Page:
Star Power

Inside the Big Lebowski’s Porn Mansion: John Lautner’s Most Famous House Becomes a Museum Piece

The house John Lautner designed for The Big Lebowski is going to be donated to LACMA, meaning students will be able to see the architect’s stunning, mid-century modernist architecture up close.

02.21.16 5:15 AM ET

The striking mid-century modernist architecture of John Lautner was seemingly designed for the movies. 

His residential projects—many of which are peppered throughout the wealthier parts of Southern California—have become prominent settings for films, from Diamonds are Forever to Lethal Weapon 2 to Less Than Zero to Body Double. One even had an animated turn in an episode of The Simpsons.

But the most well known cinematic appearance of Lautner's work is in The Big Lebowski, in which one of his residential projects plays the role of the swanky home of pornographer Jackie Treehorn (Ben Gazzara). 

The cave-like home features a bold, concrete roof that forms a brutalist pyramid over a large living room, familiar from the film, with its long, built-in benches and glass-paned wall looking out on a pool deck and the city below.

This week, the Los Angeles County Museum of Art announced that the house's owner, James Goldstein, had agreed to donate it to the museum. 

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The donation comes with a $17 million endowment to maintain the house. Goldstein, a flamboyant art and fashion aficionado and well-known court-side presence at L.A. Lakers games, will continue to live in the house. 

After his death, the museum expects to use the house to host events, exhibitions and fundraisers. The house itself will also be kept within the museum's collection like a piece of artwork.

Perched above Beverly Hills, the five-bedroom home was originally built in 1963, and over the years has become an icon of mid-century modernist architecture. 

The dominating concrete structure is said to have almost no 90-degree angles. Lautner, a protégé of architect Frank Lloyd Wright, tried to design his residential projects to seamlessly blend the buildings with their outdoor spaces, many of which offer stunning views. 

Lautner's other famous works include the spaceship-like Chemosphere house that's pinned into the Hollywood Hills on a single 30-foot tall support pole, and the curvaceous former home of Bob Hope in Palm Springs.

His work on space-age Googie-style coffee shops in the 1960s helped create a new form of commercial architecture in Los Angeles in the postwar years. 

Lautner's work has long been revered by architecture enthusiasts, and the LACMA acquisition helps to cement his status as one of the most important architects of Los Angeles.

Born in Michigan in 1911, Lautner worked under the architect Frank Lloyd Wright in the 1930s before moving to Los Angeles with his wife in 1938 to start his own firm. 

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In L.A., he continued to work on a number of significant Wright projects, but also began accepting commissions for residential projects.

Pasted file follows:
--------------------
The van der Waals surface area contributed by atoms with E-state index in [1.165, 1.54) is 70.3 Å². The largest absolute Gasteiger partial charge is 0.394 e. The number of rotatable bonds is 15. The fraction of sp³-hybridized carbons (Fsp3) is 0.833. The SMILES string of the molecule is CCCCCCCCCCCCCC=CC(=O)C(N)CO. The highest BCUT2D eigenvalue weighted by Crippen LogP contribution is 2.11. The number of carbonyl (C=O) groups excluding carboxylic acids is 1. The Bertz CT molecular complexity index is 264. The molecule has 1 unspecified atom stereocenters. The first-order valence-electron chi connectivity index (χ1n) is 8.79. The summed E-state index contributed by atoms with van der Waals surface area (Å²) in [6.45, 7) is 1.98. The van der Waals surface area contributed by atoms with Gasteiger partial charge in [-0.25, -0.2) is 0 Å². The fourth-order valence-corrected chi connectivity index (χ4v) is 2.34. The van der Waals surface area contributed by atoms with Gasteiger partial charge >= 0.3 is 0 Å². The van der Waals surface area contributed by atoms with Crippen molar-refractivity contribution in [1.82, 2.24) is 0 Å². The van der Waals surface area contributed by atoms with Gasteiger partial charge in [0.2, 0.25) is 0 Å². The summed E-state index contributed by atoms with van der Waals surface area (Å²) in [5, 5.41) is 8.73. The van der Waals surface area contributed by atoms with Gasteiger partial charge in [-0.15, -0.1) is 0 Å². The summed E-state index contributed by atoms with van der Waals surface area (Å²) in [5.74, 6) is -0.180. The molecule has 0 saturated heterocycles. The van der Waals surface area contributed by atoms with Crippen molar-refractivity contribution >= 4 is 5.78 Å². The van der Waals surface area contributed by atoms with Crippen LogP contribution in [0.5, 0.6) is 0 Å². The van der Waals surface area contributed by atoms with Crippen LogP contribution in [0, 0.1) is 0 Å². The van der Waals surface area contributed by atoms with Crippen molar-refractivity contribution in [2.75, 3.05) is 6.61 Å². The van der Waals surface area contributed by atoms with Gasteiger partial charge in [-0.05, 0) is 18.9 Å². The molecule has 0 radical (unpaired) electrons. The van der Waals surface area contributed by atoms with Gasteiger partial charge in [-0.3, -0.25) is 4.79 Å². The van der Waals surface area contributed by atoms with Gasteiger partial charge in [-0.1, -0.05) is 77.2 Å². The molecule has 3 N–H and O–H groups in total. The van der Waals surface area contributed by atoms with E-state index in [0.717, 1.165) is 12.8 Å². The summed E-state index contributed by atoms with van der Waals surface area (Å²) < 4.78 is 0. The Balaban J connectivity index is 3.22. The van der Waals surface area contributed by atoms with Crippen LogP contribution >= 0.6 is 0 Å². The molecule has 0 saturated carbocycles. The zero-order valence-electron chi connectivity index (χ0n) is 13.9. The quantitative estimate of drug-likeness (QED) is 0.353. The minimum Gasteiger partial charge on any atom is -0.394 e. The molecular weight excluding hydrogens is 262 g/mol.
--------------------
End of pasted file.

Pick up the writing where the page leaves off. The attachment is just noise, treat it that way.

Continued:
He designed his own home in 1939, which one critic declared "the best house in the United States by an architect under 30." 

This led to a long career of primarily residential work throughout Southern California and beyond. 

His modernist style became a standard bearer for high design in the post-war years, but he always remained an acolyte of Wright and his 'Organic architecture' approach, which emphasized a holistic approach to design. Before his death in 1994, Lautner designed more than 200 projects.

Los Angeles Times architecture critic Christopher Hawthorne, who broke the news of the donation Wednesday, notes that the acquisition by LACMA has been long in the works. 

The museum's director, Michael Govan, expressed interest in including prominent L.A. architecture in its collection soon after taking the job, in 2006. 

A decade later, the museum's collection has its first free-standing piece of architecture. Govan calls it "one of the most important houses in all of L.A." 

The home has been meticulously maintained, but also significantly altered, by Goldstein since purchasing it for $185,000 in 1972--though much of this work was done in conjunction with Lautner and one of his protégés. 

The property also includes new additions, like a private night club, and a rooftop tennis court. Goldstein's bequest also includes a "skyspace" by the artist James Turrell, as well as a collection of modern art and Goldstein's own collection of clothing--a gift valued at a total of $40 million.

Though it's relatively unusual for museum's to acquire architecture, LACMA's acquisition of this Lautner house represents an exciting future for other important works of architecture that doesn't just revolve around being bought and sold by wealthy private interests. If Goldstein's wishes are honored, the house will have a much larger impact going forward. 

"I want the house to be an educational tool for young architects," Goldstein told the L.A. Times, "and I want to inspire good architecture for Los Angeles."